It was like something out of an Indiana Jones movie or a Discovery Channel special, with all the anticipation of an important find — in the middle of a church basement.
Leaders of First Lutheran Church of Oklahoma City recently teamed with the Oklahoma Historical Society and the Oklahoma Archeological Survey at the University of Oklahoma to uncover clues about a time capsule buried in the downtown church's basement, 1300 N Robinson.
A large concrete slab covers the vault-like structure that houses the time capsule, officially called the “First Lutheran Church Century Chest.”
The Rev. Jerry Peterson, the church's senior pastor, said the concrete slab had been covered with floor tile until six months ago. Wednesday, Peterson gathered with representatives of the state agencies with special equipment designed to scope out the exact location of the chest.
“This is new,” Scott Hammerstedt, a research archaeologist with the Oklahoma Archeological Survey at OU, said Wednesday.
“In fact, if you had told me in the late '80s when I started archaeology that I would be doing a project in a church basement, I would have been skeptical.”
Peterson said the time capsule will be the focus of a ceremony set for April 22, 2013, exactly 100 years after it was sealed and buried.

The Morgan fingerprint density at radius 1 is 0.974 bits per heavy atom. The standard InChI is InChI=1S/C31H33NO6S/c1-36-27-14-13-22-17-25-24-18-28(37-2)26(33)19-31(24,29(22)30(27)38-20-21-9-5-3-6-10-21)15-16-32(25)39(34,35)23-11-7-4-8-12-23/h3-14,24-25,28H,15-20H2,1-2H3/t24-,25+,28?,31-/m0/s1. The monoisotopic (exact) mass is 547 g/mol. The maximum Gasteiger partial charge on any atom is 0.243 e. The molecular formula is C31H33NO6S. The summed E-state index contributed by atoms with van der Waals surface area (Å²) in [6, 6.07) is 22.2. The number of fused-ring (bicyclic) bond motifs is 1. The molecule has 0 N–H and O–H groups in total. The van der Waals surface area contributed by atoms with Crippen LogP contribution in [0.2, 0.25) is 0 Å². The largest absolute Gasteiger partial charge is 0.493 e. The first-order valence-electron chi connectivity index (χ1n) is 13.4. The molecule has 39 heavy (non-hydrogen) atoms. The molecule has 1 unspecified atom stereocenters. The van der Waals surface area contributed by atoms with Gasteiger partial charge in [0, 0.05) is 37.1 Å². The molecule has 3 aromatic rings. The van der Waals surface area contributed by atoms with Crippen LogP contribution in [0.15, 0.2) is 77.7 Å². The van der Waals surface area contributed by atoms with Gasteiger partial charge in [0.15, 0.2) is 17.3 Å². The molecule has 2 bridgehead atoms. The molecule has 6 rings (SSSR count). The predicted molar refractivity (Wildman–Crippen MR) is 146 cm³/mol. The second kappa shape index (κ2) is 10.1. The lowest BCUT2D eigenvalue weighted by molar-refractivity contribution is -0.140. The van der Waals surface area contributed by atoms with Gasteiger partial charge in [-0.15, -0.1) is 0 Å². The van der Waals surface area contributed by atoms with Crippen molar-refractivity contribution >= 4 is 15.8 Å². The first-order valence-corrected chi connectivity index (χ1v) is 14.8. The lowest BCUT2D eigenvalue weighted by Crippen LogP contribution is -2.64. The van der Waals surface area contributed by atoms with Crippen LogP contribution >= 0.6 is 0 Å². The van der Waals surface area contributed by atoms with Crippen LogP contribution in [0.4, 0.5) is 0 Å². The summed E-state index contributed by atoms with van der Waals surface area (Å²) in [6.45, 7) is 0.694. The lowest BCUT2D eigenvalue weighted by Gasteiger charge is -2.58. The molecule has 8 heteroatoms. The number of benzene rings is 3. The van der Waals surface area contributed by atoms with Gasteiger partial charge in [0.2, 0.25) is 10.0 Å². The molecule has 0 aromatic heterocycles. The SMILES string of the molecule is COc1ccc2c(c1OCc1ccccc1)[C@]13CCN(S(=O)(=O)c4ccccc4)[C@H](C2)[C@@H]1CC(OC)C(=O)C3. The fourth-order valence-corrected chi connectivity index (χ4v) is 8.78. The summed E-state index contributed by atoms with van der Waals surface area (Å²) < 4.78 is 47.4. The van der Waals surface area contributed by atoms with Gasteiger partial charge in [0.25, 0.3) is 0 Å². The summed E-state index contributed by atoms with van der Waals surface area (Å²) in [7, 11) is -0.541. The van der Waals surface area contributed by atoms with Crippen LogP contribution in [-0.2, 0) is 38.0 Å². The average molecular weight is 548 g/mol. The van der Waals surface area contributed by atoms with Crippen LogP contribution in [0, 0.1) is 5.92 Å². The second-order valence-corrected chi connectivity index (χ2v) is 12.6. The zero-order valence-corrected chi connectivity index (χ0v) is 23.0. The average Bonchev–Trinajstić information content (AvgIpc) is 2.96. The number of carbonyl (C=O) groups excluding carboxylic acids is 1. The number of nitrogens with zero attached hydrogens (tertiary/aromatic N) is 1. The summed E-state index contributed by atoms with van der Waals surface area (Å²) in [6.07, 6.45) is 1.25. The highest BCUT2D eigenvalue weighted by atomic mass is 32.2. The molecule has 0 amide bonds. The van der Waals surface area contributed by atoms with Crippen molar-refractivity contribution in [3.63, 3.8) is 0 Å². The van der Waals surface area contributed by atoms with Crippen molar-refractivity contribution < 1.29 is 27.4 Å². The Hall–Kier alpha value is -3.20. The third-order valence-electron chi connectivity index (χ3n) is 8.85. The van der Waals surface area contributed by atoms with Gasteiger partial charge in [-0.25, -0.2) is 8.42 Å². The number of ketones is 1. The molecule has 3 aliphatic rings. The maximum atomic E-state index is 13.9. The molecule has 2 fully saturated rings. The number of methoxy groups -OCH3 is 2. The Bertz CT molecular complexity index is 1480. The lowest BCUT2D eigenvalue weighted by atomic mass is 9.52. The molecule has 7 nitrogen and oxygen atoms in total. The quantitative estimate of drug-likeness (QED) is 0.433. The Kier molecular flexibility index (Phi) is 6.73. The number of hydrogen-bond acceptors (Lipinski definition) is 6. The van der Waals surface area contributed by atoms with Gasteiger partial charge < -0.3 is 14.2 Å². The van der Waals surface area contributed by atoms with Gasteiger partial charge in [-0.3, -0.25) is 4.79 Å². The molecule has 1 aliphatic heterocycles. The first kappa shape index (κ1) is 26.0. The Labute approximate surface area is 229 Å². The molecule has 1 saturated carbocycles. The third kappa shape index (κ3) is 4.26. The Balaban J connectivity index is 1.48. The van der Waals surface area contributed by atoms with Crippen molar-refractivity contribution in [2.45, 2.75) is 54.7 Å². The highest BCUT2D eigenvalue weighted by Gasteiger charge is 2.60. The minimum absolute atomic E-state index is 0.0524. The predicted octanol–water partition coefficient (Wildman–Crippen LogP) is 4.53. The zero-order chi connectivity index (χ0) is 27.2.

Peterson said the 100-year-old time capsule contains a plethora of city and state history, including American Indian artifacts and historical documents, pottery made from Oklahoma soil, commemorative plates and other memorabilia, photographs, recorded speeches (for a phonograph) by noted historians and civic leaders, a phonograph, clothing and copies of a special Century Chest edition of The Oklahoman.
He said the church plans to unearth the chest sometime before the ceremony and show the items found within during the special event.
Peterson said Wednesday's sleuthing project was part of the church's effort to find out more about the time capsule to compile information for the people who will be tasked with getting it out of the ground.
Peterson said several holes were recently drilled into the concrete. Wednesday, Hammerstedt used ground-penetrating radar to help discover the specific location of the chest. Peterson said church leaders 100 years ago placed the chest in a copper box and sealed it with concrete as a preservation measure.
Hammerstedt said the equipment he used Wednesday is widely used for various projects such as the search for unmarked graves and a current project regarding the Spiro Mounds near Spiro, in eastern Oklahoma.
With information provided by Hammerstedt, Andy Slaucitajs, an independent videographer who works part-time for the Oklahoma Historical Society, placed an endoscope in each of the drilled holes to get a glimpse of the inside of the structure containing the chest.